Bald eagles are making headlines again, as proven by NPR's story about the birds' amazing recovery in Chesapeake Bay.
"Today more than 10,000 eagle pairs nest each year across the Lower 48, and many more in Alaska. And nowhere is their comeback more dramatic than along the James River, where they once again dominate the avian scene," writes Elizabeth Shogren.
"Forty years ago, we probably would not have seen a single bald eagle here," says Bryan Watts, a conservation biologist at the College of William and Mary in Williamsburg, Va. "A prime contributor to their disappearance in this region was located just upriver, where Bailey Creek meets the James. In the 1960s and 1970s, Allied Chemical Corporation produced a pesticide called Kepone (chlordecone) at its plant in Hopewell, Va."
This is a familiar story across a nation where pollution and pesticides nearly wiped out the species in the United States. The bald eagle was on the endangered species list for decades, and massive recovery efforts were put into place to bring the national symbol back. It was delisted in 2007, and stories of its recovery have continued to be a source of celebration from Glenwood, Iowa to Chicago to Sandy Island Eagle Sanctuary in Missouri. The fascination with watching this species come back with vigor has been equally as wonderful as witnessing the recovery itself. Some efforts to help endangered species recover can be controversial, but the recovery of the bald eagle has been a story everyone can get behind. A bald eagle nest cam in Decorah, Iowa brings in millions of viewers every season as the parents hatch their chicks. It's not often a livestream angled on a bird's nest gets that kind of viewership!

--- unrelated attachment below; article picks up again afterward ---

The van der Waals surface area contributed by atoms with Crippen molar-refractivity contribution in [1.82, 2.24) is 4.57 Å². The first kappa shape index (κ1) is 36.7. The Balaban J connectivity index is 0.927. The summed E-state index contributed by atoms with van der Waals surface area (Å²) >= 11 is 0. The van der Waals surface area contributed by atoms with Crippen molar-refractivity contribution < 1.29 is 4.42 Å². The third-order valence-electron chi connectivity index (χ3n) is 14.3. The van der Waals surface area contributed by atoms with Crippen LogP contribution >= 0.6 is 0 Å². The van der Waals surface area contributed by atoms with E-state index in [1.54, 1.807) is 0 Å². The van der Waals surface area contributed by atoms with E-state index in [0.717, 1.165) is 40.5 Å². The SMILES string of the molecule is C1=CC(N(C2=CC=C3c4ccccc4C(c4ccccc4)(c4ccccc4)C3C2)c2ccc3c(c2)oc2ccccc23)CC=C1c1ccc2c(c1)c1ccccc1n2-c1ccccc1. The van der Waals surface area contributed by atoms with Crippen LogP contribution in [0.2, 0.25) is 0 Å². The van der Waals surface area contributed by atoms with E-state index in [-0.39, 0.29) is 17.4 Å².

The conservation effort has not been easy and is still a challenge in some areas, such as the Channel Islands off the California coast. Bald eagles once called these islands home but disappeared with the emergence of the pesticide DDT. In addition, humans changed the ecosystem there by introducing invasive species. Restoration efforts have included removing the alien species and helping native species, such as the endangered Channel Island fox, recover. A program for reintroducing bald eagles that started in 2002 has been a success, with 2010 seeing a record-setting 15 wild chicks hatched. But the reintroduction of bald eagles to their historic habitat on the islands presents a new concern: bald eagles may see endangered foxes as a prey source, should their preferred marine prey of fish decline. Right now, it is simply a tenuous wait-and-see game for the foxes as eagle numbers rise.
And there are other variables. Sister site TreeHugger reported in early 2012 on a new danger the bald eagle species faces. "The culprit is a neurological disease known as avian vacuolar myelinopathy (AVM) that causes brain lesions and impaired motor skills that ultimately result in death. First observed in Arkansas in 1994, instances of the condition have steadily increased and spread across the country." The culprit seems to be blue-green algae, which becomes concentrated in the eagles' prey. The next steps will be watershed management to minimize exposure to the algae.
While there are many dangers that still face the bald eagle, the incredibly successful recovery over the last several decades is a conservation story to champion — and one to instill hope for other endangered species whose recovery is still underway.